Hi. @zak_matik, I know you are seeing Netlify return a redirect for a domain which isn’t hosted on our service but that is a side effect of you having already taken control of the local system.
I don’t see any way for this 301 to cause any issues to the local browser cache. Even if it could this would be a non-issue because that system is already compromised. I definitely don’t see any way for this to affect the caching at Netlify or any other computer’s local browser cache. Again though, even for the local system which has been hacked to take control of the
Host header, I don’t see the local browsers cache as being affected by this.
First, I want to clarify what I said here:
That “way” being we force a redirect to HTTPS and then return a 404 for that URL.
There is a two step process:
- Redirect using a 301 status to HTTPS.
- Return a 404 if the domain is not hosted on Netlify.
curl command above shows the 301 redirect to HTTPS. Now just change the
http in the curl command to
https and you will see the 404, like so:
$ curl -vvv 'https://jovial-blackwell-e78188.netlify.com' -H 'Host: evildomain.net' -H 'Accept: */*' -H 'Accept-Language: en-US,en;q=0.5' -H 'Accept-Encodeing: gzip, deflate' -H 'Connection: close' -H 'User-Agent: Mozilla/5.0 (Macintosh; Intel Mac OS X 10_15_5) AppleWebKit/537.36 (KHTML, like Gecko) Chrome/83.0.4103.61 Safari/537.36' --compressed
* Trying 188.8.131.52...
* TCP_NODELAY set
* Connected to jovial-blackwell-e78188.netlify.com (184.108.40.206) port 443 (#0)
* ALPN, offering h2
* ALPN, offering http/1.1
* successfully set certificate verify locations:
* CAfile: /etc/ssl/cert.pem
* TLSv1.2 (OUT), TLS handshake, Client hello (1):
* TLSv1.2 (IN), TLS handshake, Server hello (2):
* TLSv1.2 (IN), TLS handshake, Certificate (11):
* TLSv1.2 (IN), TLS handshake, Server key exchange (12):
* TLSv1.2 (IN), TLS handshake, Server finished (14):
* TLSv1.2 (OUT), TLS handshake, Client key exchange (16):
* TLSv1.2 (OUT), TLS change cipher, Change cipher spec (1):
* TLSv1.2 (OUT), TLS handshake, Finished (20):
* TLSv1.2 (IN), TLS change cipher, Change cipher spec (1):
* TLSv1.2 (IN), TLS handshake, Finished (20):
* SSL connection using TLSv1.2 / ECDHE-RSA-AES256-GCM-SHA384
* ALPN, server accepted to use h2
* Server certificate:
* subject: C=US; ST=ca; L=San Francisco; O=Netlify, Inc; CN=*.netlify.com
* start date: Jul 3 00:00:00 2019 GMT
* expire date: Jul 7 12:00:00 2020 GMT
* subjectAltName: host "jovial-blackwell-e78188.netlify.com" matched cert's "*.netlify.com"
* issuer: C=US; O=DigiCert Inc; CN=DigiCert SHA2 Secure Server CA
* SSL certificate verify ok.
* Using HTTP2, server supports multi-use
* Connection state changed (HTTP/2 confirmed)
* Copying HTTP/2 data in stream buffer to connection buffer after upgrade: len=0
* Using Stream ID: 1 (easy handle 0x7fc78580f600)
> GET / HTTP/2
> Host: evildomain.net
> Accept-Encoding: deflate, gzip
> Accept: */*
> Accept-Language: en-US,en;q=0.5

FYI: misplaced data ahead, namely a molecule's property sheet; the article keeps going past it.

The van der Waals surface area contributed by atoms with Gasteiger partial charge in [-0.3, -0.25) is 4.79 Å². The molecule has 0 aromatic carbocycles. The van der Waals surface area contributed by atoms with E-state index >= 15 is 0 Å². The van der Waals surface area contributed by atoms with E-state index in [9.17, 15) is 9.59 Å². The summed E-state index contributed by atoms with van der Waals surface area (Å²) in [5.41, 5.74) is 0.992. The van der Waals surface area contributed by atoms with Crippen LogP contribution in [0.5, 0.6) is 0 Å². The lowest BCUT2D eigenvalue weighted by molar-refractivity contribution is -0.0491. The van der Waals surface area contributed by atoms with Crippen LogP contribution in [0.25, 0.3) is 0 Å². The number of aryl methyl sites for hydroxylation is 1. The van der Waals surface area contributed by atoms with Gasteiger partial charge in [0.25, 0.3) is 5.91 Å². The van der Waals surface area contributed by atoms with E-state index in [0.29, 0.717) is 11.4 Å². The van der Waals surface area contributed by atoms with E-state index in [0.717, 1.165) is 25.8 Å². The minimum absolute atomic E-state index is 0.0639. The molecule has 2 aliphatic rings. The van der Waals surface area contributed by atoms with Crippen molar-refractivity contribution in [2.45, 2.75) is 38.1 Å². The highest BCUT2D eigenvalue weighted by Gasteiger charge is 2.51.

> Accept-Encodeing: gzip, deflate
> Connection: close
> User-Agent: Mozilla/5.0 (Macintosh; Intel Mac OS X 10_15_5) AppleWebKit/537.36 (KHTML, like Gecko) Chrome/83.0.4103.61 Safari/537.36
* Connection state changed (MAX_CONCURRENT_STREAMS == 150)!
< HTTP/2 404
< cache-control: no-cache
< content-length: 9
< content-type: text/plain; charset=utf-8
< date: Mon, 15 Jun 2020 02:27:15 GMT
< strict-transport-security: max-age=31536000
< x-content-type-options: nosniff
< x-frame-options: ALLOWALL
< x-request-id: f96f6023-505d-4e1e-be07-c3812919e2ed
< x-runtime: 0.003430
< age: 0
< server: Netlify
< x-nf-request-id: f9166d6f-9b96-4314-9559-aec1161128e9-3844101
* Connection #0 to host jovial-blackwell-e78188.netlify.com left intact
Not Found* Closing connection 0
I’m still not clear how this 301 and 404 can be used to poison the local browser cache. If you are able to demonstrate a security issue, we will take it quite seriously. So far, though, I’m not seeing any vulnerability.
Let’s say that there is a malicious program running on the end user’s system which did change the
Host header to point to some other domain name. The user tries to visit
good-domain.net and instead gets a 301 redirect to
evildomain.net. This would then change the URL in the address bar to
evildomain.net. If you somehow directed the HTTPS request for
evildomain.net to Netlify, we would show the content for that site if we host it or a 404 if we don’t.
Is your concern that the 301 redirect from
evildomain.net will get cached by the browser? If so, that doesn’t happen. You can test this by assigning a custom domain to a site and 301 redirecting the
site-subdomain-here.netlify.app domain to the custom domain. You will get 301 redirected each time you try to visit the
netlify.app subdomain. The browser won’t cache that.
Are you concerned about something else being cached? If so, would you please explain what that is. Note, this won’t cause Netlify to render something incorrectly because there is no server-side rendering at Netlify.
In other words, let’s say we have returned the 301 redirect to the HTTPS URL. What happens next to poison the cache? Also, would you please clarify exactly which cache you are concerned about becoming poisoned? The local browser cache or the cache at Netlify? (I assure you this won’t affect the caching at Netlify but, if you are concerned that, will please explain exactly how believe this will work.)
To summarize, I don’t believe you are going to be able to demonstrate cache poisoning using this method because I don’t think it is possible. However, if you do find a vulnerability, please private message one of our team to let us know. If you want to discuss the hypotheticals here publicly, we welcome that conversation as well.